Tuesday, January 17, 2017

The Capitalist Jungle


Source
Christopher McDougall told us the story of the lion and the gazelle in the African jungle.  Both the lion and the gazelle have to outrun the other in order to survive.  Unless the lion runs faster than the gazelle, it will starve to death.  Unless the gazelle outruns the lion, it will become the latter’s food.

That is also the policy of capitalism.  The richest one percent of India’s population own 58% of the country’s total wealth, says Oxfam’s latest report.  In plain figures, just 57 Indians own as much wealth as about 875,000,000 other Indians.  India is a jungle of lions and gazelles where the latter may die under the wheels of Land Cruisers driven by the former while they sleep huddled together on the footpaths after the weary day in a sweatshop.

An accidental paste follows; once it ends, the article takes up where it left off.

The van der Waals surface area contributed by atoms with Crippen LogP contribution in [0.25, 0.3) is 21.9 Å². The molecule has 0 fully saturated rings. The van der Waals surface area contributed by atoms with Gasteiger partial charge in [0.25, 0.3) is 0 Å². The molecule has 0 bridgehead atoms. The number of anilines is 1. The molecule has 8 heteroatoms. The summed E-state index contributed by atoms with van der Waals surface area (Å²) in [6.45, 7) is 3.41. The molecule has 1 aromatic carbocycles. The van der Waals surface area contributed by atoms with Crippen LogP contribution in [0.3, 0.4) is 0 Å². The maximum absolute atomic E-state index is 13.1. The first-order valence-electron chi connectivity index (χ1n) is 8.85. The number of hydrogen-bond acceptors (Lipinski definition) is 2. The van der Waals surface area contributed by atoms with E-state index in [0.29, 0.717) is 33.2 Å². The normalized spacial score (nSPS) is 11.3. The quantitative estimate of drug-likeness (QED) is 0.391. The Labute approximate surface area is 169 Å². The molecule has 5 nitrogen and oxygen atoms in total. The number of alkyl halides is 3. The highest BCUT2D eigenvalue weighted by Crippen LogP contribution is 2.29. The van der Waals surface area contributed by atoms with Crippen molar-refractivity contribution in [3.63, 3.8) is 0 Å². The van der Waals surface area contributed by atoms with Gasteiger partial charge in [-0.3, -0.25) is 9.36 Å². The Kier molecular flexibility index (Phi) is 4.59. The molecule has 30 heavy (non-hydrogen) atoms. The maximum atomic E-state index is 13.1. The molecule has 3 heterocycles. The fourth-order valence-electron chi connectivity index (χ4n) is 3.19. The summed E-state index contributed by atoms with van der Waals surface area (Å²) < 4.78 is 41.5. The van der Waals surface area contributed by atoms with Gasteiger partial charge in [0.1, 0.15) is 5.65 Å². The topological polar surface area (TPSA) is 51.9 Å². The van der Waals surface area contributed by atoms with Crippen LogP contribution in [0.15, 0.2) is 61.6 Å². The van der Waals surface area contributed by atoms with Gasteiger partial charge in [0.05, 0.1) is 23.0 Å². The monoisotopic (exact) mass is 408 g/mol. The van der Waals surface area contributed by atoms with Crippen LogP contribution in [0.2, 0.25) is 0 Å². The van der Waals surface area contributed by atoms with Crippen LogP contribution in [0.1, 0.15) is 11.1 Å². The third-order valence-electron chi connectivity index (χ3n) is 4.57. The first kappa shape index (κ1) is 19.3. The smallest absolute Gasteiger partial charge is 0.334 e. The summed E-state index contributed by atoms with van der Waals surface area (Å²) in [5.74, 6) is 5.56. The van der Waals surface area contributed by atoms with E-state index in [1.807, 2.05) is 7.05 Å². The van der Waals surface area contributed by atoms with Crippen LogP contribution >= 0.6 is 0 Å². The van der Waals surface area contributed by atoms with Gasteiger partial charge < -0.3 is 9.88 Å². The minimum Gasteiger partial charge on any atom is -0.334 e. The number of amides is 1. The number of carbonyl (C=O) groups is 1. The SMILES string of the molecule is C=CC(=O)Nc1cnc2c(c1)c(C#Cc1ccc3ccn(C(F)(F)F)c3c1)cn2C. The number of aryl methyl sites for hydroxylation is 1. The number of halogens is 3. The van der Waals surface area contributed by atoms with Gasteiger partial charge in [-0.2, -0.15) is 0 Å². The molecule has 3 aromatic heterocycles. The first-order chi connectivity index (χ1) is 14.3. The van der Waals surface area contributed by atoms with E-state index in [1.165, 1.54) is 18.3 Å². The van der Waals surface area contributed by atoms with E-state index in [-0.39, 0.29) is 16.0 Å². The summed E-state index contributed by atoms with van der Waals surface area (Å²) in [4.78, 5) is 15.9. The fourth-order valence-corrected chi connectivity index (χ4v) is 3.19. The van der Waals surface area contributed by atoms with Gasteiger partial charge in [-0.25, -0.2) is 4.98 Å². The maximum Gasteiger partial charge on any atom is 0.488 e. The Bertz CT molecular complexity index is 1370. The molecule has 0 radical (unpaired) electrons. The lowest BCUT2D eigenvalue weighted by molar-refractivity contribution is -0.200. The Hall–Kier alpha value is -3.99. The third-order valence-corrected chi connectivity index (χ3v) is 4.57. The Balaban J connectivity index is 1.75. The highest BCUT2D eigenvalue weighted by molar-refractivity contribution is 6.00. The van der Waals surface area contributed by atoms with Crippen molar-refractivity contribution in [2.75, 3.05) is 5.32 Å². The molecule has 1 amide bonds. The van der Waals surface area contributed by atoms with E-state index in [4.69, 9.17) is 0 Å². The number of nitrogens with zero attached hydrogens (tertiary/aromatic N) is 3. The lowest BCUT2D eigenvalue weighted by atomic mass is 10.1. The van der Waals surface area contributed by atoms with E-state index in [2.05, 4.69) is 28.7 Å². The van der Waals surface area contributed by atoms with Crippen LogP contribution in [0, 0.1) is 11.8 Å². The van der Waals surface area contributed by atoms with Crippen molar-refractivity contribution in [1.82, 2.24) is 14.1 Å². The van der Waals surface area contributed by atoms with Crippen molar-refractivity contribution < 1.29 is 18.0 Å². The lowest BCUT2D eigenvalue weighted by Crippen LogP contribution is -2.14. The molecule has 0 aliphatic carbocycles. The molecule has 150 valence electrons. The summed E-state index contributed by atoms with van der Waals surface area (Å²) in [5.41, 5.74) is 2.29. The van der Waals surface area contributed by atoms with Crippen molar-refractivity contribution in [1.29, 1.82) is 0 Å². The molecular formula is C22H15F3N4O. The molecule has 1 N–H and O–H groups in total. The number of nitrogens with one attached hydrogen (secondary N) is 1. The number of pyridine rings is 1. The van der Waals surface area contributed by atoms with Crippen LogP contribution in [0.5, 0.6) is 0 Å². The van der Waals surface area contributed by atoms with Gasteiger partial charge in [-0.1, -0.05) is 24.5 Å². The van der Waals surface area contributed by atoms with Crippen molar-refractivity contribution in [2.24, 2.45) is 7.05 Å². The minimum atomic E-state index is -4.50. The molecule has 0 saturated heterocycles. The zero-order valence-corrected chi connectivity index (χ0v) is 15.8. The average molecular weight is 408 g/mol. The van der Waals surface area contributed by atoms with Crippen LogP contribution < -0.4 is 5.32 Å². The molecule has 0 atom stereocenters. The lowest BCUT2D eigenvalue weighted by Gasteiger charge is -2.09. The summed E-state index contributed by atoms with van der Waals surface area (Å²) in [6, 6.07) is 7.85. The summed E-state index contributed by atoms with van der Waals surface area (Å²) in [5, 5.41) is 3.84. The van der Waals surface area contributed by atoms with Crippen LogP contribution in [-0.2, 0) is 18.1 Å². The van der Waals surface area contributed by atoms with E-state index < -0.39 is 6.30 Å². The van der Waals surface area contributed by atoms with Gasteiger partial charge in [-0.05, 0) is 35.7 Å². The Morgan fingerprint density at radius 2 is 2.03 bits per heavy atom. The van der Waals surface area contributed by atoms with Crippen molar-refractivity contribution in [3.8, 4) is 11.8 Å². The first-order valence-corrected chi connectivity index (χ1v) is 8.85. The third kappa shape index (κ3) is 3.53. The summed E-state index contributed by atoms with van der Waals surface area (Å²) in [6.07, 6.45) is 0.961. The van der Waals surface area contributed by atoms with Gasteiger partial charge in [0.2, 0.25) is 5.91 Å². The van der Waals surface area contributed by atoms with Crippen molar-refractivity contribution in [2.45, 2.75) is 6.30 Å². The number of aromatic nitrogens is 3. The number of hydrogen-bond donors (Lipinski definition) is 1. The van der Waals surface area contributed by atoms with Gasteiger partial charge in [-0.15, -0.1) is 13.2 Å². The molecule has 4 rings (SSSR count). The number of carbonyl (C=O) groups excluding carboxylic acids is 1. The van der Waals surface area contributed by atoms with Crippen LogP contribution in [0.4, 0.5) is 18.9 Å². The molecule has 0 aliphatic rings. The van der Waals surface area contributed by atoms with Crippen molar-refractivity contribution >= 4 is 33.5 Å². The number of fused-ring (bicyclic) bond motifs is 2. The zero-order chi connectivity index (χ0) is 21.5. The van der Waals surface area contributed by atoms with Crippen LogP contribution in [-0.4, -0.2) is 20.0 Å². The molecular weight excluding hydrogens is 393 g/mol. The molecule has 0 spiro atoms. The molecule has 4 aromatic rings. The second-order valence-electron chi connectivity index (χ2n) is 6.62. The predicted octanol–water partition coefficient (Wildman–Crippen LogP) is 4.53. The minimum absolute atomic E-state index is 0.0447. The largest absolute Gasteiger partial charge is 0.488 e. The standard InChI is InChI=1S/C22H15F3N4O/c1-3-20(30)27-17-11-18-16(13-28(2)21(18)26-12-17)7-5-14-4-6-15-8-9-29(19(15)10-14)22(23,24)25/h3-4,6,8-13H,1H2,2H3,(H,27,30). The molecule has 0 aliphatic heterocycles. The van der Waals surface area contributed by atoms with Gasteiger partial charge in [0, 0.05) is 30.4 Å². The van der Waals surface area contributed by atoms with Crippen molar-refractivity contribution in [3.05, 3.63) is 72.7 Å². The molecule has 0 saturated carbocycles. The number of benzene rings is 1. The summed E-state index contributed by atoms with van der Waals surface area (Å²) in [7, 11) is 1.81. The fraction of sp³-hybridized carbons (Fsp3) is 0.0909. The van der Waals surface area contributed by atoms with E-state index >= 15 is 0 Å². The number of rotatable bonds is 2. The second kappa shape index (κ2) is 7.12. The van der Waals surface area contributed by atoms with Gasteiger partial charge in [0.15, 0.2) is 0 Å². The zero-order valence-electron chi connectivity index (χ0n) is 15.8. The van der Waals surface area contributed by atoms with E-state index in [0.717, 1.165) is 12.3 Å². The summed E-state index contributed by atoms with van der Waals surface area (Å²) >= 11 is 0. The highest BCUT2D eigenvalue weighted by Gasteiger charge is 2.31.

There’s much wealth in India.  But the majority of people are poor.  You will find this majority sleeping on the footpaths if you take a walk in the cities at night.  You will see them struggling to earn a livelihood working in subhuman conditions.  You will find them using the railway tracks as their toilets though they may have a mobile phone in hand by which they may be arranging the day’s work as you pass them by in the train on the other track. 

Capitalism is about wealth creation at any cost.  At the cost of your fellow human beings.  At the cost of environment.  At the cost of anything.  Is that really different from the law of the jungle?

Capitalism is about winning.  We are all born to win, tell the gurus paid for by capitalists.  The gurus are also lions who feed on the gullible gazelles.